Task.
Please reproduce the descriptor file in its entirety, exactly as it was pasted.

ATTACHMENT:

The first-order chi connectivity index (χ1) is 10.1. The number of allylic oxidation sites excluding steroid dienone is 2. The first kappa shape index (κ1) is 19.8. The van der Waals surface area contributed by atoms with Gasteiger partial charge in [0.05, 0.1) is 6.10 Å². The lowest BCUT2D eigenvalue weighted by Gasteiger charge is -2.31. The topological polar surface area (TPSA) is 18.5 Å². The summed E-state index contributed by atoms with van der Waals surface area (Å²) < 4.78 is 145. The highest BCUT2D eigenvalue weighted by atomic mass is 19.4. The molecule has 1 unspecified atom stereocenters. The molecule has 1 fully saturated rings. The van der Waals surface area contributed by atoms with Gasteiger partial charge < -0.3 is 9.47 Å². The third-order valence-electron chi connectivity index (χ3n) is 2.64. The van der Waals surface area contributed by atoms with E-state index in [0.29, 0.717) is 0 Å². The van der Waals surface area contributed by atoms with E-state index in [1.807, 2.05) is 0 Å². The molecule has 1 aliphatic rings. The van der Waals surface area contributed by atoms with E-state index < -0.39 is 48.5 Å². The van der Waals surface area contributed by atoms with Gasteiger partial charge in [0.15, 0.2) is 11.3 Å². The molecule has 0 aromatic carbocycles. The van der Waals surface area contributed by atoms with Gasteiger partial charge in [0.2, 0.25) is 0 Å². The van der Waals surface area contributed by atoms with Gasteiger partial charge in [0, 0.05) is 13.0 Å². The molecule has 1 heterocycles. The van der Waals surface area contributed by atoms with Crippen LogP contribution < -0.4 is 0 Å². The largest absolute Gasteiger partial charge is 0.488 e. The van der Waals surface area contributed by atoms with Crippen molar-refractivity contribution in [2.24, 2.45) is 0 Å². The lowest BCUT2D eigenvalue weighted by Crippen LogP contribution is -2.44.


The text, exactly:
The first-order chi connectivity index (χ1) is 10.1. The number of allylic oxidation sites excluding steroid dienone is 2. The first kappa shape index (κ1) is 19.8. The van der Waals surface area contributed by atoms with Gasteiger partial charge in [0.05, 0.1) is 6.10 Å². The lowest BCUT2D eigenvalue weighted by Gasteiger charge is -2.31. The topological polar surface area (TPSA) is 18.5 Å². The summed E-state index contributed by atoms with van der Waals surface area (Å²) < 4.78 is 145. The highest BCUT2D eigenvalue weighted by atomic mass is 19.4. The molecule has 1 unspecified atom stereocenters. The molecule has 1 fully saturated rings. The van der Waals surface area contributed by atoms with Gasteiger partial charge < -0.3 is 9.47 Å². The third-order valence-electron chi connectivity index (χ3n) is 2.64. The van der Waals surface area contributed by atoms with E-state index in [0.29, 0.717) is 0 Å². The van der Waals surface area contributed by atoms with E-state index in [1.807, 2.05) is 0 Å². The molecule has 1 aliphatic rings. The van der Waals surface area contributed by atoms with E-state index < -0.39 is 48.5 Å². The van der Waals surface area contributed by atoms with Gasteiger partial charge in [0.15, 0.2) is 11.3 Å². The molecule has 0 aromatic carbocycles. The van der Waals surface area contributed by atoms with Gasteiger partial charge in [0.2, 0.25) is 0 Å². The van der Waals surface area contributed by atoms with Gasteiger partial charge in [0, 0.05) is 13.0 Å². The molecule has 1 heterocycles. The van der Waals surface area contributed by atoms with Crippen LogP contribution < -0.4 is 0 Å². The largest absolute Gasteiger partial charge is 0.488 e. The van der Waals surface area contributed by atoms with Crippen molar-refractivity contribution in [2.24, 2.45) is 0 Å². The lowest BCUT2D eigenvalue weighted by Crippen LogP contribution is -2.44.